Saturday, December 3, 2022


This is a gadget every dumpin’ RVer needs


I am the designated holding tank flusher and I am constantly working at creating a nice gradual downhill slope for the sewer hose. As we all know, *beep* doesn’t run uphill.

We camp in a number of parks that do not have even ground between the RV and the sewer connection. Even with the standard plastic slinky I end up putting down jack blocks, boards, in an attempt to stretch the hose straight or prevent it from dropping down when dumping.

Enter my new favorite sewer hose support. I found it at a big box hardware store when looking for Grandpa Gus’ mouse repellent (different story) and decided it was worth a try.

Amazing! I just pulled out the aluminum accordion-style support to get to the correct level, pushing down to lower in some spots, leaving it higher in others. Laid the hose on top and woohoo – success! Straight, even, and no sagging. It even came with some tie-downs for the hose, but seeing we move around frequently I decided not to use them.

Photo Credit: Nanci Dixon

I am so happy my husband is going to buy me another one for when the 10’ one is too short. Wait, a gift of a sewer hose support from my husband? Something is very wrong with this picture…

Find your own here.


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1 year ago

Try plastic roof gutters cut in half, overlapping each other to fit your site. Lightweight, washable, cut so ends overlap. Tie at junction with whatever you have around.

1 year ago

I have had two of those for many years. I don’t even remember where I got them. They are the perfect support for your hose where ever you are. Sometimes I needed a longer hose so the reason for two!

1 year ago

Wait…your husband makes you dump the tanks? WTH?

1 year ago

We bought one the these aluminum drain hose holders in about 1990 for our first motorhome. Still using it! – Just spray the joints every year or two with silicone or a dry-lube to keep it flexible and reduce wear and tear on the joints.

Jim Soper
1 year ago

Nanci, my uncle gave me one of these in 2005 when we purchased our first travel trailer. We now have a fifth wheel and still use it. It originally belonged to my grandparents.

Paul S Goldberg
1 year ago

I’ve used this version for a while until it bent and twisted and became useless. These days I mostly use a macerator and don’t worry about the slope of the hose. If I am someplace that requires the hose be off the ground. I just leave my hose in the utility bay until I need to dump. It is trivial to pull the 1 inch flexible hose out to the sewer connection and pump the tanks. Of course I have spent a whole lot more on that system than the cost of the hose lifter, but I need it for places where I am more than 100 feet from a cleanout (our son’s farm)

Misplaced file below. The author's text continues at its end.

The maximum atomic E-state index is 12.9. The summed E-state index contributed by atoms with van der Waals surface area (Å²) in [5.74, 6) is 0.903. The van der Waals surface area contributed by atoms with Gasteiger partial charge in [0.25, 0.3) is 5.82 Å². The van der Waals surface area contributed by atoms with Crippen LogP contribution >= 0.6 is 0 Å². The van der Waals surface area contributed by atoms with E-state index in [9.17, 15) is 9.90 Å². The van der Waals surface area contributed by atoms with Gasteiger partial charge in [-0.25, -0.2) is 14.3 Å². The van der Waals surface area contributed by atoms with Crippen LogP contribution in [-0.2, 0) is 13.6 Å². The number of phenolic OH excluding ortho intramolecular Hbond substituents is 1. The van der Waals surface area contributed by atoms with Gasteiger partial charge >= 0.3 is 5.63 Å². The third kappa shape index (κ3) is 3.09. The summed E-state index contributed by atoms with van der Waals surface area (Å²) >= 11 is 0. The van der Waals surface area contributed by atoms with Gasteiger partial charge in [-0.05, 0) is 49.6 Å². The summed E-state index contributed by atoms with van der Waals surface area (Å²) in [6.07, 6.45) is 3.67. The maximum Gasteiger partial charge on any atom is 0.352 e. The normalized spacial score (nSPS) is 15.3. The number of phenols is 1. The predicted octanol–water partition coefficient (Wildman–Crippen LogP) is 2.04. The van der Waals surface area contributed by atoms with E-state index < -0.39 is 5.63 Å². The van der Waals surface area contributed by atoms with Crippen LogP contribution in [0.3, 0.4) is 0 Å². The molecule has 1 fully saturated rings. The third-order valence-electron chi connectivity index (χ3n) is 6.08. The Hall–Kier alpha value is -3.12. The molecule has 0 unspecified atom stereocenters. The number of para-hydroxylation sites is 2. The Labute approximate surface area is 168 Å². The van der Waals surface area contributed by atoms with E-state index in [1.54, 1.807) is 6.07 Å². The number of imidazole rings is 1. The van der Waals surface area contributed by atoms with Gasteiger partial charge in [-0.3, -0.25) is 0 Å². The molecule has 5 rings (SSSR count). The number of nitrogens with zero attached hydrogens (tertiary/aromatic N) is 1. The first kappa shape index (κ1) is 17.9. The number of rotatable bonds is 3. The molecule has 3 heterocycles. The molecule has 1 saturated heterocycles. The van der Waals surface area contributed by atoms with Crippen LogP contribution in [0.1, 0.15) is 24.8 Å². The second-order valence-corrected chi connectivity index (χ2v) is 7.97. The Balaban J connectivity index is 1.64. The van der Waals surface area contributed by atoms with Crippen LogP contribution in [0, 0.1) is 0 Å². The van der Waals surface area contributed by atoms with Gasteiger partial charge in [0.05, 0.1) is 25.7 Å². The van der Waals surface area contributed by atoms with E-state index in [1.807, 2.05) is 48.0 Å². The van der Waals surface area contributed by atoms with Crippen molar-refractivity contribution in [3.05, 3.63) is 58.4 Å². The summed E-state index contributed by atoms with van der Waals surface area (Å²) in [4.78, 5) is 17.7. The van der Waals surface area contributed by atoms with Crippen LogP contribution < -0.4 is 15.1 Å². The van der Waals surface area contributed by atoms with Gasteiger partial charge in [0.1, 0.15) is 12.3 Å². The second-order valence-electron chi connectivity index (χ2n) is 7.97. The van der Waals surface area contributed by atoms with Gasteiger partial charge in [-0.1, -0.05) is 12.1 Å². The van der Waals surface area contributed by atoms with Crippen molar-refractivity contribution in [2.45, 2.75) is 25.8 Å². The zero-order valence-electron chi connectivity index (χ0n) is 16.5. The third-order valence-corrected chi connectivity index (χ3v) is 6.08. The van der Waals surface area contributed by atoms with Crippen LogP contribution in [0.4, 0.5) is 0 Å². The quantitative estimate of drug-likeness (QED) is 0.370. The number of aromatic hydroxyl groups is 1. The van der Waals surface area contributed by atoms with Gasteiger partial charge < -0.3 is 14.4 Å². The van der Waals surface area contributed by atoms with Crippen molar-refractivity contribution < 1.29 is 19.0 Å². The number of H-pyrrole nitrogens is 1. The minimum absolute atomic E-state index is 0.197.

patti panuccio
1 year ago

Not for nothing, but the original design was for office folders and it was made by a company in Richmond VA that also made “Sticky Fingers” for bank tellers and office workers, I used to sell it to dog handlers so their paws wouldn’t be slippery when they were shown. And I had one of their folder holders but I used it for folders.

Ron Seidl
1 year ago

I use a ten foot section of plastic rain gutter. Bungee it at the top and a rock at the bottom.

1 year ago

The aluminum looks nice but not sure how long it will last without getting bent and twisted. Appears to be thin metal. The plastic ones hold up very well.

1 year ago

Never use one. Don’t really get the point.

To each his (or her) own, I guess. Doesn’t bother me if others like to use them so don’t beat me too hard if you do like ’em!

I don’t leave the gates open and when I do, I am there to ‘supervise’ and flush the hose.

What do you do at a dump station? Get your slinky out? No you just pick up the pipe where needed and then flush.

I could go in to a lot more detail but the real clean comes from massive suction caused by temporary P Trap and siphon effect.

I have always had slinky steps {from previous owners}, and I carry them around because I hear rumors of some places requiring them. Probably long stay places. Don’t know, never run across that.

Last edited 1 year ago by TIM MCRAE
1 year ago
Reply to  TIM MCRAE

I agree. Never used them and never had the need. I’ll keep my $60+ in my pocket.

2 months ago
Reply to  Steve

Looked like $81.00 to me. A lot for a sewer slope.

1 year ago

We use the plastic one with 2′ long bi-sections of 4″ PVC laying on top of it. I used my circular saw to cut them down their length to get the two bi-sections and then sanded the sawn edges.

2 months ago
Reply to  volnavy007

Me 2

Joe Allen
1 year ago

I carry both of those, as at times, the aluminum one works better than the plastic one. One can never be too prepared for any surprises! Oh, I also carry all my sewer hoses and attachments in a plastic heavy duty box!

1 year ago

For half the cost, use the plastic one you show in your first picture. Works just as well.

Stephen Malochleb
1 year ago

Instead of the tie straps, use either the long velcro strips or the rubber coated twist ties. Both available at Harbor Freight and the rubber ones can be sanitized.

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